Much to my dismay, the rookie running back had 107 yards rushing and 10 yards receiving Sunday while Reggie Bush sat on the sideline. I don’t like his “emergence” since it puts a damper on my Reggie Bush sleeper pick. That said, the Dolphins still didn’t win on Sunday, so there’s a very good chance they decide they need more Bush on the field. Thomas gives them a runner powerful enough to go up the middle and wear down defenses late in games, but he hasn’t shown very much game-changing, playmaking ability yet. Still, better safe than sorry. If he wasn’t drafted, make sure you get him on a roster this week.
Decker might not get to stay on the field as much once Brandon Lloyd and Eddie Royal (injured Sunday) return from injury, but his 113 yards and 2 touchdowns will get him noticed by your league. He was one of my sleepers, and he’s made big plays in both of the Broncos’ games this season. That trend should continue while he’s on the field. So even though his opportunity may be limited if the Broncos get healthy, hes’ worth stashing to see if John Fox keeps him on the field. Denver certainly isn’t going to win by dominating on defense, and they’ll keep the more effective passer Kyle Orton under center at least until the Tebow-chanting masses storm the field.
Moore racked up 146 yards and a touchdown in impressive fashion Sunday. He didn’t hesitate to go up and grab the football on his contested touchdown grab, and Jason Campbell wasn’t afraid to put it up there for him either. Prior to this season, Moore was the talk of Raiders camp, which is why I made him a sleeper this season, and he woke up a little early this week with injuries to Jacoby Ford, Darrius Heyward-Bey, and Louis Murphy. If the coaches saw what we saw, they’ll find a way to keep Moore on the field once the Raiders’ wide receiver corps are back to 100 percent. Ford and Moore might be the two greatest offensive weapons the Raiders have besides Darren McFadden.
Rushing himself back from offseason surgery, Chris Cooley isn’t getting the targets he used to. Instead, they’re going to Fred Davis, and Davis’s making the most of them with over 100 yards in Week 1 and a score in Week 2. As long as Rex Grossman stays under center, Davis looks like he’ll be reliable enough to be a TE1.
It’s time we admitted that Chandler was legit. He’s now scored in two consecutive Bills games. He’s nothing special other than being a big dude, and Chandler has bounced around the league as a result. But the Bills seem intent on keeping him involved in the offense. I’d pick up more reliable options like Fred Davis before going out to get Chandler, but Fitzpatrick clearly likes the Great Big Scott in the red zone.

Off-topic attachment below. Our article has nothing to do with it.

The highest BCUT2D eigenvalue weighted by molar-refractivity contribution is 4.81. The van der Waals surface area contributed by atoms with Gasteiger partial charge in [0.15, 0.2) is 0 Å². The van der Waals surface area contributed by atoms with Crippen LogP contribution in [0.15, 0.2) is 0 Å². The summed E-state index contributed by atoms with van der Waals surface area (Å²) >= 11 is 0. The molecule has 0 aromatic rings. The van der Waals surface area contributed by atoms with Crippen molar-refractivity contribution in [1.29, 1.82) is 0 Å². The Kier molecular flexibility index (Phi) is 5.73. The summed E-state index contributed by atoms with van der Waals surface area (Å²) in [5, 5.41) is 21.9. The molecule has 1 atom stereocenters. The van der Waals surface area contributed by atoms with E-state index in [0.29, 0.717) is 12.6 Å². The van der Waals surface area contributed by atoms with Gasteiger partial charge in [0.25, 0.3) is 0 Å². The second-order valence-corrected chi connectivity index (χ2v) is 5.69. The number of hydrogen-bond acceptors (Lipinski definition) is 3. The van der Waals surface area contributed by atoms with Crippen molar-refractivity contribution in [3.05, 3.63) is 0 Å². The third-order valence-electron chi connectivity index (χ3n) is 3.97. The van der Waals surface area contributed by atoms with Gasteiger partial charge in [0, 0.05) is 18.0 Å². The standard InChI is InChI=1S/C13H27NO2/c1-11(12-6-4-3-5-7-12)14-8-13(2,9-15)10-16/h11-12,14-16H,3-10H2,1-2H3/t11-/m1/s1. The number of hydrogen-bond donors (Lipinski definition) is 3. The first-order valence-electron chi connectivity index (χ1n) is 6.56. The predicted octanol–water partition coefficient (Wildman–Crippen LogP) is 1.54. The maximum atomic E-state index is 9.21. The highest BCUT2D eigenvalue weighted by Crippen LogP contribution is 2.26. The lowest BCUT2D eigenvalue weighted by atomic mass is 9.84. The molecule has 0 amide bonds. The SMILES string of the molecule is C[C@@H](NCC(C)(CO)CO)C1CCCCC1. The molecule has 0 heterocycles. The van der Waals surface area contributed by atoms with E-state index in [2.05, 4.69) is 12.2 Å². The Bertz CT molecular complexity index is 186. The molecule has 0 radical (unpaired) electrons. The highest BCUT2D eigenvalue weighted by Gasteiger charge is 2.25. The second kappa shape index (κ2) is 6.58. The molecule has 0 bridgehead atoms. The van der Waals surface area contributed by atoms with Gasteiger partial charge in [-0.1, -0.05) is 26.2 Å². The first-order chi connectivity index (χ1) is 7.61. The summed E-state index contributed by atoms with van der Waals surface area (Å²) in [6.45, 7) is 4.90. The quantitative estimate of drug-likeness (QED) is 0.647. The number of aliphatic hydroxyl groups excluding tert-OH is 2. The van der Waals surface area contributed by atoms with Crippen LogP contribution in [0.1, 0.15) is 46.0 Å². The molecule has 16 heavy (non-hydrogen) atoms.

The pain continues. We lost a lot of good men out there.
If you were already struggling to replace Jermichael Finley (like me) or fill the hole left by Dallas Clark (like me), I hope that you weren’t also relying on Tony Romo (again…like me) who is now out for the rest of the fantasy season. He may be back in time to play two games when most of us are in the fantasy playoffs, but that will only happen if — and that’s a big if — the Cowboys are in still in the running to make the playoffs. Plenty would have to break their way for that to happen.
Look at your quarterback’s schedule right now. If he fapicapces the Giants at any point this season, it’s time to strengthen your backup quarterback position. The New York Giants have already knocked five quarterbacks out of games this year after taking out Romo on Monday Night Football, and they’ll continue to attack.
Make sure you hang on to Kevin Kolb. Vick will face the Giants in Week 11.
If you a Favre owner, you might as well jump on the new quarterback bandwagon as well. Old Favre-ful hasn’t been putting up the numbers he did last season, and he looked terrible on Sunday night against his old team. His ankle can only get more fractured. Without a bye week in his future, I have to say it’s all downhill from here. Take a stab at adding one of these “Romo replacement” quarterbacks before the Romo owner does.
Matthew Stafford, QB, Detroit Lions
Detroit quarterbacks have been the unsung heroes of fantasy through the first part of the year. Until the Giants knocked Shaun Hill out, he was keeping up with the elite of the quarterback class. Stafford, in case you forgot him, is the starter in Detroit, which implies that he’s even better than Shaun Hill, the backup. This week, he gets to play the 31st ranked pass defense in Washington. This could be the beginning of a beautiful quarterback savior-ship.
Jon Kitna, QB, Dallas Cowboys
The most immediate gainer from Tony Romo’s injury, Kitna is now in control of the offensive weapons in Dallas. This group is the most talented that Kitna has ever had at his disposal, but he’s also probably past his prime as a quarterback. Time will tell what he’s able to do with Miles Austin, Roy Williams, Dez Bryant, Felix Jones…and the less than stellar offensive line that the Cowboys have struggled to work behind this season. At least this week he gets the Jaguars, which shouldn’t pose much of a challenge. If you can’t get your hands on Stafford, go get Kitna as a safe alternative.
Ryan Fitzpatrick, QB, Buffalo Bills